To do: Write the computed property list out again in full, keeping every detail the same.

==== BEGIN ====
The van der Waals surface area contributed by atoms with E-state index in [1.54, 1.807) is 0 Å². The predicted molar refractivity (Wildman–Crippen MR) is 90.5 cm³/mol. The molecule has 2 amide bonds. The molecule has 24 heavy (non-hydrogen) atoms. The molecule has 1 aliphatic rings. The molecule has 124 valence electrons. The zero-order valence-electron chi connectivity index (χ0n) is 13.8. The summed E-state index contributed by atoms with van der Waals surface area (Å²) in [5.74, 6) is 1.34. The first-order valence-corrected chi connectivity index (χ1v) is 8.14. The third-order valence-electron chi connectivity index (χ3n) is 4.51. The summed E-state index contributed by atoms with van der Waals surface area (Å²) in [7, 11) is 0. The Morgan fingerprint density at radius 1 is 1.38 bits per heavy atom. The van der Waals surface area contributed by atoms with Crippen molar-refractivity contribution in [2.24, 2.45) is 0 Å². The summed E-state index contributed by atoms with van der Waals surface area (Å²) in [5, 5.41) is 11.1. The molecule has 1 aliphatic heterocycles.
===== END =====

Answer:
The van der Waals surface area contributed by atoms with E-state index in [1.54, 1.807) is 0 Å². The predicted molar refractivity (Wildman–Crippen MR) is 90.5 cm³/mol. The molecule has 2 amide bonds. The molecule has 24 heavy (non-hydrogen) atoms. The molecule has 1 aliphatic rings. The molecule has 124 valence electrons. The zero-order valence-electron chi connectivity index (χ0n) is 13.8. The summed E-state index contributed by atoms with van der Waals surface area (Å²) in [5.74, 6) is 1.34. The first-order valence-corrected chi connectivity index (χ1v) is 8.14. The third-order valence-electron chi connectivity index (χ3n) is 4.51. The summed E-state index contributed by atoms with van der Waals surface area (Å²) in [7, 11) is 0. The Morgan fingerprint density at radius 1 is 1.38 bits per heavy atom. The van der Waals surface area contributed by atoms with Crippen molar-refractivity contribution in [2.24, 2.45) is 0 Å². The summed E-state index contributed by atoms with van der Waals surface area (Å²) in [5, 5.41) is 11.1. The molecule has 1 aliphatic heterocycles.